After redoing his car three times in three years, the first-ever class winner of NMRA Limited Street, Kelly Shotwell, is ready to blast the 2021 season.
Based out of Ohio, Shotwell qualified number one and took the win for the weekend at the inaugural event back in 2017 with his ’95 Ford Mustang Cobra—also his first-ever NMRA heads-up event. Since then, the car has gone through quite a few different versions with the most recent revision making it a serious threat to the rest of the field as the 2021 season opener, the 27th Annual NMRA Spring Break Shootout at Florida’s Bradenton Motorsports Park, is quickly approaching.
Shotwell finished up his 2018 season second in championship points for the class and has been hungry for the title ever since. After sitting out 2019 to focus on family, he redid his Mustang’s engine, transmission, and wiring, and then had his brother, Casey Shotwell, paint the car that is commonly known as “Betty White” a beautiful satin pearl white.
After 2020, though, even more updates were made and now Shotwell’s car has reached the pinnacle of its performance—just in time to get rolling for another exciting year of NMRA JDM Engineering Limited Street competition.
The biggest change, perhaps, was scrapping the old 8.50-certified roll cage in favor of a safer and more up-to-date 25.3 SFI-certified one from Gary Rohe Race Cars.
As it currently sits, Shotwell’s pony car is powered by a 321ci small-block Ford engine built by Baker Machine in Cincinnati, Ohio, topped with a set of Trick Flow Specialties Twisted Wedge 11R 205 cylinder heads that house a set of custom valves, also from Trick Flow.
“The heads have larger combustion chambers to take some of the compression out,” added Shotwell, who is eager to put his new engine to the test. “I also changed over to a solid roller cam from Ed Curtis at FlowTech Induction.”
While also upgrading his powerplant, Shotwell went ahead and had his fabricator, Jason Zimmers, create a new turbo kit to move the class-legal Precision 7675 turbocharger to a location that made it easier to remove with the Fathouse Fabrications intercooler and motor plate in place. Additionally, as class rules now permit a 4-inch downpipe, Shotwell had Zimmers fab up one as well, essentially replacing everything from the exhaust manifold on out.
Shotwell has been working with Robin Lawrence and the team at Holley for years, so it makes sense that he uses a Holley Hi-Ram intake manifold in conjunction with his Holley Dominator EFI system.
“We also added one of their new EGT kits with sensors on each runner and some other things to help with data acquisition and tuning,” noted Shotwell. Lawrence has been helping tune the engine, although Shotwell has worked with Jeff Wightman as his crew chief for the past two years.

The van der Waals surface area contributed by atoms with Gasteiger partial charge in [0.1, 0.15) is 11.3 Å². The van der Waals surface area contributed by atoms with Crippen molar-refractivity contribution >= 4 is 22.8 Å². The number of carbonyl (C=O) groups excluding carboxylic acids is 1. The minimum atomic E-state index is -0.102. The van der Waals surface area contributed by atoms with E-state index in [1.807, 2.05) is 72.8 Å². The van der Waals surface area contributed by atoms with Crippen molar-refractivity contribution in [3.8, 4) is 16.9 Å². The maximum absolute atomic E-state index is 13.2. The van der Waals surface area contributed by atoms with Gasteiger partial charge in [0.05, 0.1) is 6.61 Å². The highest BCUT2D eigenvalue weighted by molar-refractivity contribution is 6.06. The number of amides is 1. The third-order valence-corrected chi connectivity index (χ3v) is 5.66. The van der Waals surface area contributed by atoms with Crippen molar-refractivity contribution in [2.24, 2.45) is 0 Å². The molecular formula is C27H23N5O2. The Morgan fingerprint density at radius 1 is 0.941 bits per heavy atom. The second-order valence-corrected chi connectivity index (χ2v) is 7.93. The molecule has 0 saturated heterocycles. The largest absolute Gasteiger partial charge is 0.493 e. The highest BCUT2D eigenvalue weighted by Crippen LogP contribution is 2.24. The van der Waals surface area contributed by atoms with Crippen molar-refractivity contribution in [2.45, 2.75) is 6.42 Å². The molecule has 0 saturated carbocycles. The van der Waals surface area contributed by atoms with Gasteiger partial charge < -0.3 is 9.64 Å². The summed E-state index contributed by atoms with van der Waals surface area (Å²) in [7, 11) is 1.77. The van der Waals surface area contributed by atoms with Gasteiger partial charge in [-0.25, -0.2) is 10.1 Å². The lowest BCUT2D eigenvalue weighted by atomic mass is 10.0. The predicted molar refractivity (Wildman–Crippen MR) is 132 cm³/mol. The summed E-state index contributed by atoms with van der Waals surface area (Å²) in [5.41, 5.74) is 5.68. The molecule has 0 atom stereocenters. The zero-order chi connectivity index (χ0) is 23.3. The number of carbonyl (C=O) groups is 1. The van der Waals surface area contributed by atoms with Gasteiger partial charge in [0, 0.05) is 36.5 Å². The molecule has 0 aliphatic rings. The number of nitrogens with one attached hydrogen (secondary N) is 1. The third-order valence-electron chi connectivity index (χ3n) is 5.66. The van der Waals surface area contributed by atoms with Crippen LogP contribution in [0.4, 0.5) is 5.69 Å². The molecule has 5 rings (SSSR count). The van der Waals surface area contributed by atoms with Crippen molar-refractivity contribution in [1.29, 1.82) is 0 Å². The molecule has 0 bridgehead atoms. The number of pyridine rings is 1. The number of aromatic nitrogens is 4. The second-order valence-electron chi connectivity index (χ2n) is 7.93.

Another new addition for Shotwell’s Cobra was a Reid Racing-cased Powerglide transmission from Michael Turner at Turner Transmissions. Similarly, he replaced his old torque converter with a new PTC unit that was spec’ed out by Dusty Bradford.
“New Aerospace Components brakes also went on, as well as Strange Engineering axles and almost the entire catalog from UPR Products,” Shotwell continued of the long list of changes, which also include new, custom-valved shocks and struts from Kelly Aiken of KellTrac.
And, as if all of those changes weren’t enough, Shotwell upgraded the rest of his operation and treated himself to a new toterhome and stacker trailer as well.
After a persistent period of downtime and a long winter of work, Shotwell’s killer Cobra is back together and running once again.
“We’re going to Mid America Kustoms next week to get on their hub dyno,” noted the driver, excited about his return to the NMRA Holley Performance drag racing series. “After that, we’ll head south to go testing before hitting Bradenton for the first race of the year.”
Shotwell has set his hopes high and intends to qualify at the top of the pack for NMRA JDM Engineering Limited Street just as he’s done many times over in the past. He’ll be there with “every ounce of horsepower” he can make, and is in the process of building a back-up engine so that he has a spare bullet while chasing the championship.
“We went all in and fully intend on making each of the six races,” he asserted of his plan of attack. “I think the car is going to set a record, and we’ll just leave it at that.”